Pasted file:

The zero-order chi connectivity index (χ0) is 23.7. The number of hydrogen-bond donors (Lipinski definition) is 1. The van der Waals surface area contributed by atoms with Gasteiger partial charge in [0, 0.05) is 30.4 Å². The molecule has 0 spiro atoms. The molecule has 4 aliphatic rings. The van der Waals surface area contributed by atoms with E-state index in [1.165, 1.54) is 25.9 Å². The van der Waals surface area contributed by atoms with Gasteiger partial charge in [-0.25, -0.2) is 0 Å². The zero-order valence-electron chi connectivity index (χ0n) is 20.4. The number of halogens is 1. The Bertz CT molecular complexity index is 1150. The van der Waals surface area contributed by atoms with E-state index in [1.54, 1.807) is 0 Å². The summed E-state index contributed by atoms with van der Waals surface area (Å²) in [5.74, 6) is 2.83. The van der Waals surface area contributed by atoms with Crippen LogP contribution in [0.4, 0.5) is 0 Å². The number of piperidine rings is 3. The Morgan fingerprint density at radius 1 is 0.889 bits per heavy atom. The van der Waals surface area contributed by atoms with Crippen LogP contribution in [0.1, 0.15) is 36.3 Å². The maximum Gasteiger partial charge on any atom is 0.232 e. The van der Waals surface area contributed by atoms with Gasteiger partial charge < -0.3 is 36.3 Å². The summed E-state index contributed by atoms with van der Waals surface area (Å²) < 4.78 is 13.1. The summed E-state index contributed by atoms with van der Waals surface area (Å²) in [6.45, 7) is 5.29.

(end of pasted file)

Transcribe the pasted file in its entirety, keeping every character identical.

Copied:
The zero-order chi connectivity index (χ0) is 23.7. The number of hydrogen-bond donors (Lipinski definition) is 1. The van der Waals surface area contributed by atoms with Gasteiger partial charge in [0, 0.05) is 30.4 Å². The molecule has 0 spiro atoms. The molecule has 4 aliphatic rings. The van der Waals surface area contributed by atoms with E-state index in [1.165, 1.54) is 25.9 Å². The van der Waals surface area contributed by atoms with Gasteiger partial charge in [-0.25, -0.2) is 0 Å². The zero-order valence-electron chi connectivity index (χ0n) is 20.4. The number of halogens is 1. The Bertz CT molecular complexity index is 1150. The van der Waals surface area contributed by atoms with E-state index in [1.54, 1.807) is 0 Å². The summed E-state index contributed by atoms with van der Waals surface area (Å²) in [5.74, 6) is 2.83. The van der Waals surface area contributed by atoms with Crippen LogP contribution in [0.4, 0.5) is 0 Å². The number of piperidine rings is 3. The Morgan fingerprint density at radius 1 is 0.889 bits per heavy atom. The van der Waals surface area contributed by atoms with Crippen LogP contribution in [0.1, 0.15) is 36.3 Å². The maximum Gasteiger partial charge on any atom is 0.232 e. The van der Waals surface area contributed by atoms with Gasteiger partial charge < -0.3 is 36.3 Å². The summed E-state index contributed by atoms with van der Waals surface area (Å²) < 4.78 is 13.1. The summed E-state index contributed by atoms with van der Waals surface area (Å²) in [6.45, 7) is 5.29.